Have you heard about the extension to the Good Samaritan Law that took effect in Tennessee on July 1st? It’s very exciting news for animals and animal lovers! Legislation put forth by David Hawk, sponsor of House Bill 537, says that any person can break into a locked car in order to save an animal in imminent danger of suffering harm just as a person can to save a child in imminent danger, free from civil liability if:
“…the person: (1) Determines the vehicle is locked or there is otherwise no reasonable method for the minor or animal to exit the vehicle; (2) Has a good faith belief that forcible entry into the vehicle is necessary because the minor or animal is in imminent danger of suffering harm if not immediately removed from the vehicle and, based upon the circumstances known to the person at the time, the belief is a reasonable one; (3) Has contacted either the local law enforcement agency, the fire department, or a 911 operator prior to forcibly entering the vehicle; (4) Places a notice on the vehicle’s windshield with the person’s contact information, the reason the entry was made, the location of the minor or animal, and the fact that the authorities have been notified; HB0537 002190 -2- (5) Remains with the minor or animal in a safe location, out of the elements but reasonably close to the vehicle, until law enforcement, fire, or another emergency responder arrives; and (6) Used no more force to enter the vehicle and remove the child or animal from the vehicle than was necessary under the circumstances…”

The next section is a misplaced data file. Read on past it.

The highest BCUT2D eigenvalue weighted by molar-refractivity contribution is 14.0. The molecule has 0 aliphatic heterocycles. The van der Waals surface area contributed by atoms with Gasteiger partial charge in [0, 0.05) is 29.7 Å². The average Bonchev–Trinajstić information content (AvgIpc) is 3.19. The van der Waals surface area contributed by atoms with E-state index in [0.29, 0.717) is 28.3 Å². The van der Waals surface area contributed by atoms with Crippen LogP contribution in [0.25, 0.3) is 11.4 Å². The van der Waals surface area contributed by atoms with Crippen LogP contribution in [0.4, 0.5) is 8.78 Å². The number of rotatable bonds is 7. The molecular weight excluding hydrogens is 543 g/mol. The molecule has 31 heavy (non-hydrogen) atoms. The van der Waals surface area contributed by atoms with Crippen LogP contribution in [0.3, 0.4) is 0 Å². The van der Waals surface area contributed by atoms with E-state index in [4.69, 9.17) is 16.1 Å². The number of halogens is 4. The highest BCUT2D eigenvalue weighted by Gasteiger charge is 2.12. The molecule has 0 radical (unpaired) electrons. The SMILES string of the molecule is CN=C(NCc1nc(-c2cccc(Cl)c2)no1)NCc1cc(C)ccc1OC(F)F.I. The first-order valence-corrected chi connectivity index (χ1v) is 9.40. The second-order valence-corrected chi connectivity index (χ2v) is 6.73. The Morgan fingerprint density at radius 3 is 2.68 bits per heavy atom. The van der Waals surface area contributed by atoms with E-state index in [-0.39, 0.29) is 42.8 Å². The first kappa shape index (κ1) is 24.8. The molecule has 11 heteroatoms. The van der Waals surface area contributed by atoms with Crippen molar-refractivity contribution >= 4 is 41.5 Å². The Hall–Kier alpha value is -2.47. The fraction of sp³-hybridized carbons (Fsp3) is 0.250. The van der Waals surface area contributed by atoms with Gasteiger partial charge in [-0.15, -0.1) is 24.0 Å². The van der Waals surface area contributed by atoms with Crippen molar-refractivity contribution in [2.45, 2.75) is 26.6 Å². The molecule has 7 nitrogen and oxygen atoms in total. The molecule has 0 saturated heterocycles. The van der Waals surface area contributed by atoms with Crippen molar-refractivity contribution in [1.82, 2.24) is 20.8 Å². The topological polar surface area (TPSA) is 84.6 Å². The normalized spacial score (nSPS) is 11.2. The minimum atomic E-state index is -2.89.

What You Need to Know
This is great, because as pet lovers we know that a hot car can be deadly to a dog very quickly. When the temperature outside reaches seventy degrees, it’s time to stop bringing your dog with you to run errands unless you can bring him inside with you at every stop! This is stipulated in the bill: an animal must be in imminent danger before Good Samaritans are able to break into the car to help him. If it is 50 degrees outside and there’s a dog sitting in the grocery store parking lot in a car, that dog will be fine. Let’s all make sure to use common sense!
There are a few other reasonable stipulations included in the bill. You must check to make sure the car is actually locked before you break a window. You must do minimal damage to the vehicle. You must check to make sure you cannot locate the car’s owner as well as notify police of the situation before making any moves. Make sure to read House Bill 537 in its entirety.
First Law of Its Kind
Tennessee (my home state!) is the first state with a law that allows passers-by to break into a car to save a dog. Other states have passed laws that allow only law enforcement, animal welfare officers, or other government employees to break into a locked car. Rebecca F. Wisch with Michigan State University has put together a Table of State Laws that Protect Animals Left in Parked Vehicles for easy reference.
I think that this is a well-needed law here in Tennessee, and hopefully other states will soon follow our lead in protecting some of our most vulnerable friends.
Have you ever rescued a dog from a hot car? Tell us your story!